It is an opportunity, particularly for the low-achievers of education, who are not being adequately supported by the National Curriculum, to spend time up to one day per week in a work place, training place, or a college, which could hopefully prepare them for life after school. Students on WRL schemes can replace two of the three following subjects: Science, Modern Foreign Language, or Technology. Under Section 363 of the 1996 Education Act, the Secretary of State for Education has empowered the schools to set aside, or modify, parts of the NC in Yrs. 10 & 11 provided that the schools have workable plans and structures in place as a complementary education to the other subjects studied in schools. It can provide credits towards a National Vocational Qualification (NVQ). This blended learning through the use of an out-of-school context is supervised and monitored by teachers appointed to the task and designed to complement the GCSE work at school.
The Department for Education and Skills (DfES) launched programmes to provide financial and other forms of support to a range of locally derived and delivered WRL projects since 1997. The Government has committed to high quality WRL for 14-16 year olds and these WRL projects were launched in an attempt to fulfil this commitment. The projects aimed to encourage innovative arrangements for WRL and to make sure that further education colleges and training providers can take part in the projects by offering appropriate courses for 14-16 year olds in collaboration with Local Education Authorities (LEAs) and schools. Between 1997-2003 about 95% of secondary schools in the UK have included WRL within the school curriculum and about 80,000 students are involved in the programme. The evaluation reports of these projects indicate success, particularly for the low-achievers in education who are reported as being 'back on the track'.
WRL comprises activities for students of all ages, but it is particularly beneficial for the low achievers of education. The main objective of WRL is to prepare students for working life. This is done by incorporating aspects of the world of work into the 14-19 curriculums in order to develop the appropriate skills, knowledge and understanding required for the world of work which many students cannot develop through classroom based education. It involves pupils becoming involved with partnerships with further education colleges, training providers and employers. Some students might benefit from a specially designed course offered in college. They can improve necessary skills from a different environment and approach i.e. practical approach and become motivated to go on to further and higher education. Some others might benefit from a specially designed training course and on leaving school they can choose a work-based training i.e. modern apprenticeships and work towards achieving National Vocational Qualifications (NVQs) or go on to further education or employment. Some other students for who options of a college or training course are not appropriate, might choose to work with an employer according to their ability and career interests. On leaving school they might be able to develop skills which are necessary to stay on education or training and choose one of them, or find an employment. It is expected that students on work placement for one day every week for about two years could be able to learn the work. It should be noted that students on college or training course also will have the option of work placement and students can move within the WRL programmes. Whatever the case, learning outcomes and qualifications will depend, to some degree, upon the individual pupils' ability and career aspirations. For this reason, it is seen to be important that schools, training providers and colleges are aware of this programme. As a result, students can find routes into Further Education, Higher Education, modern apprenticeships and employment.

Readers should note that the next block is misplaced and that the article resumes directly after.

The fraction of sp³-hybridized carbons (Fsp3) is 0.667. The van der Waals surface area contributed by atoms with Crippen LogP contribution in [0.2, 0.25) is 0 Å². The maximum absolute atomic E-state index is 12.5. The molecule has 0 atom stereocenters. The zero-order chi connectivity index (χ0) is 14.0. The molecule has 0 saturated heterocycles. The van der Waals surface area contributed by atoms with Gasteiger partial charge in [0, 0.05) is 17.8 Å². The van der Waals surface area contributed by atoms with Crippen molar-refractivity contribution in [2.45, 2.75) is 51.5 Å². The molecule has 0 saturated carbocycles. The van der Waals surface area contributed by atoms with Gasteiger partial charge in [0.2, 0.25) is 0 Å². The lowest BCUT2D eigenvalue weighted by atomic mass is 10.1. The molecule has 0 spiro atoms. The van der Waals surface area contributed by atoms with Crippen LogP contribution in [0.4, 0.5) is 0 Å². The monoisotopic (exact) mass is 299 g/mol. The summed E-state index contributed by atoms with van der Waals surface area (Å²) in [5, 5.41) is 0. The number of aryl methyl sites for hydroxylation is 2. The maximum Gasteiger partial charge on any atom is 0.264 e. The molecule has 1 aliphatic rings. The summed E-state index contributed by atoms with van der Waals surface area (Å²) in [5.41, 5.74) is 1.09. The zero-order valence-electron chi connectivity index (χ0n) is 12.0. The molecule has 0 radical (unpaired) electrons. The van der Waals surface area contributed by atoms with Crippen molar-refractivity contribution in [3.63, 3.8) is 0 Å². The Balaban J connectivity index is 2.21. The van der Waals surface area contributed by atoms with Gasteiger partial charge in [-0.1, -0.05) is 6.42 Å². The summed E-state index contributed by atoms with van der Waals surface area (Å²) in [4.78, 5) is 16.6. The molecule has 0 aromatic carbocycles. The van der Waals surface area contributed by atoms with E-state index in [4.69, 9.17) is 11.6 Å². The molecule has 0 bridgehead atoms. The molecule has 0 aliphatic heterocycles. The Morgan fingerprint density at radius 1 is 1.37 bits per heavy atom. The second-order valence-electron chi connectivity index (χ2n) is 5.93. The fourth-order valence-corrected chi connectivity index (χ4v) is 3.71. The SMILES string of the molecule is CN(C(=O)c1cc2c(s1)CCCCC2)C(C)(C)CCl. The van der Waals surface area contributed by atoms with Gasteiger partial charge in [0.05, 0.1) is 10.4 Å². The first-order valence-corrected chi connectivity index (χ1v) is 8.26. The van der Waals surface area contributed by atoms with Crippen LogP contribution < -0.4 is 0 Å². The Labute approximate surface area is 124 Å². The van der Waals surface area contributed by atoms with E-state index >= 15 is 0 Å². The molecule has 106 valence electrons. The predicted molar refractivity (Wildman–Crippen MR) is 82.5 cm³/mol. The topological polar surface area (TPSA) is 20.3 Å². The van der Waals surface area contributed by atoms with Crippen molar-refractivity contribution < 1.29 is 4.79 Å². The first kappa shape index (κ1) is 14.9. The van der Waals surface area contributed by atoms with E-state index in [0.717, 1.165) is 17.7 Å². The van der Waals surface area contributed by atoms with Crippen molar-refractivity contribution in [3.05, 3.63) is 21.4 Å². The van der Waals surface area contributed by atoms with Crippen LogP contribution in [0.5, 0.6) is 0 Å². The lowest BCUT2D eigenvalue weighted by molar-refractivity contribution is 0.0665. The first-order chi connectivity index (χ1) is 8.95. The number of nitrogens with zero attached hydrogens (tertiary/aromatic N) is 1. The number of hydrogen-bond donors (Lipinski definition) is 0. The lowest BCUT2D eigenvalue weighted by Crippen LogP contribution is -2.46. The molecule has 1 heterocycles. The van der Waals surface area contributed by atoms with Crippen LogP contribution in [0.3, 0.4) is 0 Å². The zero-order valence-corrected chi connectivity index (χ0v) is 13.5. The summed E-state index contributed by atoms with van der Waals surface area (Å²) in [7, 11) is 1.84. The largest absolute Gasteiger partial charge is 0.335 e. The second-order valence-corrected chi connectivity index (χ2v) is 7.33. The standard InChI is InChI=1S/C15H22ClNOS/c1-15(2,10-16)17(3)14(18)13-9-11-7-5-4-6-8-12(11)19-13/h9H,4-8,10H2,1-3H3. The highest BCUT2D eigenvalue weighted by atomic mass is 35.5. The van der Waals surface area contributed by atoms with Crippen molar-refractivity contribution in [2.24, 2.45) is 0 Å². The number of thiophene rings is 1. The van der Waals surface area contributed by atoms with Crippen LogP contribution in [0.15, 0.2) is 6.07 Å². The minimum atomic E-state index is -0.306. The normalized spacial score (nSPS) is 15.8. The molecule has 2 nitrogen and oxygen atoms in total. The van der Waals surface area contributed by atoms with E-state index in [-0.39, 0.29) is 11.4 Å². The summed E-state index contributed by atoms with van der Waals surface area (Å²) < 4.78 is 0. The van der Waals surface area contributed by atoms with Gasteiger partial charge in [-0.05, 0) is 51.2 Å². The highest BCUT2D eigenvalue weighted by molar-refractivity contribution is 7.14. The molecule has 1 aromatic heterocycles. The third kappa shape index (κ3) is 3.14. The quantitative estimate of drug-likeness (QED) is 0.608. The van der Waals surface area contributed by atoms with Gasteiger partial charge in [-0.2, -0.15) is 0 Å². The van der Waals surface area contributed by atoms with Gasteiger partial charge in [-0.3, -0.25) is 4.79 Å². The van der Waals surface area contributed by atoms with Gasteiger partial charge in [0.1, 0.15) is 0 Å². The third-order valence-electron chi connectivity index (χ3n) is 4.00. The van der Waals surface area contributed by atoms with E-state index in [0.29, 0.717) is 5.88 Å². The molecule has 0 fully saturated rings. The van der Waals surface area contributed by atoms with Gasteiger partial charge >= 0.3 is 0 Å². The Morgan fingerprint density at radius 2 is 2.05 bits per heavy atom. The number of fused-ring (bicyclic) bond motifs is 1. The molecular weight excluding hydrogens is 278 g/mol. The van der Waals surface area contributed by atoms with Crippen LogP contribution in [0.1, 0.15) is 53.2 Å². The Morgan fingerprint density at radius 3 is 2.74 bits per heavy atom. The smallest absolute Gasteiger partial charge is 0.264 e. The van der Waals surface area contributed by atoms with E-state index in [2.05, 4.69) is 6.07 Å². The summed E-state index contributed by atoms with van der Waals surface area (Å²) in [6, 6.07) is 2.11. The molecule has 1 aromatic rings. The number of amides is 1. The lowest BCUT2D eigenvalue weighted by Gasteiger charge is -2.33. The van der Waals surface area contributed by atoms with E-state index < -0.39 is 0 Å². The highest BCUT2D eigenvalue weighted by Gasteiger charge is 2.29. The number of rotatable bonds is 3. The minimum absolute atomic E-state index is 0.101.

Work-related learning is a method designed to help students develop their learning. For example, whilst some nursery children can learn the alphabet from the rhyme `a for apple, b for ball, c for cat etc', others might find this method unsuitable for them and they might like to actually see an apple, a ball and a cat etc in order to the learn alphabet. Similarly, evidence from research suggests that Bangladeshi students who fail to develop skills from the classroom-based and pedagogy learning system, can develop by going through the practical approach. Bangladeshi researchers including Zubaida Haque and Dil Afroze Quader have cited in their PhD theses that Bangladeshi children are 'practical flavoured'. This statement is consistent with my pilot and PhD researches. It can also be remembered that learning from a practical approach is traditional to Bangladeshis. Most of the first generation members of Bangladeshi society came to the UK with little or no English. However, they were able to develop tacit knowledge from work and found jobs with English employers. The contribution of the first generation in building up British leather factories, plastic factories, textile and manufacturing industries are well remembered by the community. The BBC has revealed that 65% of the Bangladeshi workforce in the UK and in Bangladesh pick up their skills from work.